forward, we're kicking off our week-long series "Ask the sharks" with Damon John and Mr. Wonderful, Kevin o'lowery. We know that you both have invested in a lot of small businesses, and daymond, how has this been impacting those businesses? Yes, I'll go first. My business of course and a lot of small businesses have to worry about how they're going to keep their employees and how they're going to reduce costs, so initially what I'm doing in my company and small businesses are doing, they're asking their employees what have they not done in the past and where do they see options for revenue. A lot of employees are entrepreneurs and some of my best ideas that we're starting to implement right now came from people who have been employed in the company and they always have wanted to do this and now here's their shot. Kevin, what about you? I'm telling you, we have to survive. We have to keep ourselves open for the next 60 to 90 days and we have to reach out to our suppliers, our landlords, our employees. The key is to keep the DNA of the business intact so that when we come back out of this incredible, unique situation, we have all the building blocks we started with to spring right back into business. I did a call, a zoom call just like this last Friday with all my companies and we brainstormed together for two hours. The key is to survive, just stay alive and hopefully get some of that bail money, the grant money in the next eight weeks. We have some questions from some small business owners. We're going to start with Ian who owns a gym. Take a listen. I'm the general manager of brick New York, a boutique fitness gym based here in new York City. I wanted to ask your advice on how to avoid slipping into the red as a membership-based small business whose users are currently stepping away. Daymond, what can he do to stay afloat? That's funny, I met somebody in New York City who has a gym as well. They have been leasing out the equipment to their members who are stuck at home so they keep their membership price and they've been having all their trainers as well broadcasting from the empty gym or from home and doing peloton type of lessons with their community because the community is already paying. You want to keep them healthy. Now they're going to have some equipment that you're not using. I think that's one of the first steps that you can do to extend this access to your members while they're stuck at home. Kevin, what's your take? Go to the landlords. Generally 33% of the cost of running a gym, say I need a deferral for 90 days, you can tack it on the end of my lease. If he says no, tell him to call me and I'll post to 4 million social media followers to somebody who's not playing ball. That will get his attention. Guys, our next question comes from Tracy who owns a pet spa. Take a look. Is it a good idea for small businesses that have had to close down to offer gift card sales for future use to bring income in now or will this cause issues down the road? Kevin, what do you think about businesses offering or selling gift cards right now? Bad idea. People need immediate satisfaction at a time when they don't have any income or they're worried about their jobs. Most companies that are primarily retail have some kind of list of customers. If you're selling cupcakes for example or any other product that wasn't retail, reach out to their sell numbers, their email numbers and say, look, I'll ship it to you, I'll send it to you. Gift cards are a tough sell in economic difficult times. People don't think that far ahead. Daymond, what's your take? Yeah, I agree. You can't give somebody a promise if you don't know if you're necessarily going to be around. Now, if you have inventory and you are then giving them an option to get the inventory at 50% because you have $1 million worth of inventory and each customer can buy something at 50% off, that's immediate gratification. You don't really know where the business is going. None of us know where our businesses are going right now so gift cards are a really bad Our next question is from Susie in New Jersey with a essentialized cake business. I own a baking business that makes custom cakes for special the coronavirus has completely halted my business. Can you give me tips on how to stay relevant and the forefront of my customers' minds so when we go back to normal people will think of me first when they have their events? First of all, become the Rachael ray or somebody where you're teaching this stuff on YouTube or channels. How do you collaborate with other people that are already selling products and/or goods to these people. Do you find somebody who are selling decorations and say my cakes are 50% off if you add this to your mailing list. Really give a lot of content where people can become the best baker they ever wanted to be once they get out of this situation and when they're too busy to bake because they follow you they're going to buy more and more cakes from you. Kevin, your advice? I have a question like that, a famous "Shark tank" company called wicked good cupcakes. 30% of our sales until 14 days ago were corporate clients. That has gone to zero. We've gone back to individuals who have bought from us for special events like birthdays or weddings and made them a phenomenal offer. Help each other out. We'll give you a great deal on cupcakes and that's how we pulled back all of this corporate business that we lost, now with our family of customers we've been working with for five years. People care, that's what we're learning about. People care and they want to be part of a solution. It's an amazing time in Eric M, but people care. Kevin, I have to ask you, do you live on the "Shark tank" set? I'm wondering that myself. I've become a zoomologist. You want a different background? I've got hundreds of pictures. I love this. You should see the pajamas I'm wearing right now. We'll skip that part but we will get to our last question from Rachel who owns a restaurant. Take a look. My husband and I own and operate a restaurant here in Chicago and we're wondering what the stimulus package means most immediately for our employees that we had to lay off temporarily, what it means in addition to unemployment, in place of unemployment. Kevin, why don't you take this one. Here's the issue. If you're looking for that jobs act money, if you want to call it that, or the bill that just got passed, the whole intention of that bill is to keep the profile of your employees intact. Laying off employees may not be a good strategy. In other words, it's better to get everybody else to fund your business. Keep your employees being paid for the next eight weeks and then go after that helicopter money the fed is giving you. I don't like the idea of laying that's not what we're doing. We're making everybody else pay, our suppliers, landlords, everybody else until we can get this bill to work for us. Gentlemen, thank you for your time and advice. It is much appreciated.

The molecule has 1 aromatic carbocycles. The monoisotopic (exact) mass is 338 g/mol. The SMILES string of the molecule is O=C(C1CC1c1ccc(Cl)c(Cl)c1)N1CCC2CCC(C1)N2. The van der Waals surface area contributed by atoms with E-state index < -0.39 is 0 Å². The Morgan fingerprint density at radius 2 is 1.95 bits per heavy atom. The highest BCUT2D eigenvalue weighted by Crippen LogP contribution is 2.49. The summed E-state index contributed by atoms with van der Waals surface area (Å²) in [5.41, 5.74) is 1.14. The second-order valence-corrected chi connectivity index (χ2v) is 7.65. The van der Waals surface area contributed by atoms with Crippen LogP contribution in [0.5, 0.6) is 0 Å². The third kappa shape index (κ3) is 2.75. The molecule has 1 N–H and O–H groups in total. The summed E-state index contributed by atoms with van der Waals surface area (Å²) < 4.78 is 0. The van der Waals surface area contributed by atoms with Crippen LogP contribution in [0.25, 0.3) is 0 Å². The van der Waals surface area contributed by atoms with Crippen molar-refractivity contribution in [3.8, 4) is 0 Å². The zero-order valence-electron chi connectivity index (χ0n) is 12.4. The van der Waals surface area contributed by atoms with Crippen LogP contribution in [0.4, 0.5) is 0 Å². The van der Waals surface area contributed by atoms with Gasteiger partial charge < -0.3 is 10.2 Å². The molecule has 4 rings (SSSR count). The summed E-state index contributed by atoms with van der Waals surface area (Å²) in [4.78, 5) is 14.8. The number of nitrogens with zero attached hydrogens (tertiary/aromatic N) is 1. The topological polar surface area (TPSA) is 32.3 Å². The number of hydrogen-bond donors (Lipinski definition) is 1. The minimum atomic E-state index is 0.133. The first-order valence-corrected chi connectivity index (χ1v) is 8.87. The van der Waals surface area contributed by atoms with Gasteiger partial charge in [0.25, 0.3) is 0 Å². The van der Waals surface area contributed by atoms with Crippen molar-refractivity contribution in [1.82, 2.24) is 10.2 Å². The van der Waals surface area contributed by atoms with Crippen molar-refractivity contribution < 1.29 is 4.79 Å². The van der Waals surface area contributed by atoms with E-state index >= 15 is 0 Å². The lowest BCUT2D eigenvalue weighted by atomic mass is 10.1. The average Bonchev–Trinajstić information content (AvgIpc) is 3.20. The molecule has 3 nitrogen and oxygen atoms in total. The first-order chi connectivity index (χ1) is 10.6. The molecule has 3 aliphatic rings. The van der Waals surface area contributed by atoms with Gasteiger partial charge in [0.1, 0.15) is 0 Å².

This transcript has been automatically generated and may not be 100% accurate.